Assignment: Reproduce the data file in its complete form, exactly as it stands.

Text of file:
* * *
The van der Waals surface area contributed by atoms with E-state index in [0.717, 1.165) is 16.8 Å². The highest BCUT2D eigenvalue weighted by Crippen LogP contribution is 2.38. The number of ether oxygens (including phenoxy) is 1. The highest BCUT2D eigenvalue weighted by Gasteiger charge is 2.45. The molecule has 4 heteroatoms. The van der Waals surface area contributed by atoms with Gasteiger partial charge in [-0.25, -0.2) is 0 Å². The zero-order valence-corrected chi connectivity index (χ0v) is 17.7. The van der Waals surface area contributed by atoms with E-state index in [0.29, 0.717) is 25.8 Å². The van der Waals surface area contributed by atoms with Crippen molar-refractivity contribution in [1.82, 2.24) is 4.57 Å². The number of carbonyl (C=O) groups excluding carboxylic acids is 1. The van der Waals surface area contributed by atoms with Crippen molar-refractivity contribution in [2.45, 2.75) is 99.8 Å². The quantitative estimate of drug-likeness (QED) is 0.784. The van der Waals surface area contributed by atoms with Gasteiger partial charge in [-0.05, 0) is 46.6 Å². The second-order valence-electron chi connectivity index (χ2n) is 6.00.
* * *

The van der Waals surface area contributed by atoms with E-state index in [0.717, 1.165) is 16.8 Å². The highest BCUT2D eigenvalue weighted by Crippen LogP contribution is 2.38. The number of ether oxygens (including phenoxy) is 1. The highest BCUT2D eigenvalue weighted by Gasteiger charge is 2.45. The molecule has 4 heteroatoms. The van der Waals surface area contributed by atoms with Gasteiger partial charge in [-0.25, -0.2) is 0 Å². The zero-order valence-corrected chi connectivity index (χ0v) is 17.7. The van der Waals surface area contributed by atoms with E-state index in [0.29, 0.717) is 25.8 Å². The van der Waals surface area contributed by atoms with Crippen molar-refractivity contribution in [1.82, 2.24) is 4.57 Å². The number of carbonyl (C=O) groups excluding carboxylic acids is 1. The van der Waals surface area contributed by atoms with Crippen molar-refractivity contribution in [2.45, 2.75) is 99.8 Å². The quantitative estimate of drug-likeness (QED) is 0.784. The van der Waals surface area contributed by atoms with Gasteiger partial charge in [-0.05, 0) is 46.6 Å². The second-order valence-electron chi connectivity index (χ2n) is 6.00.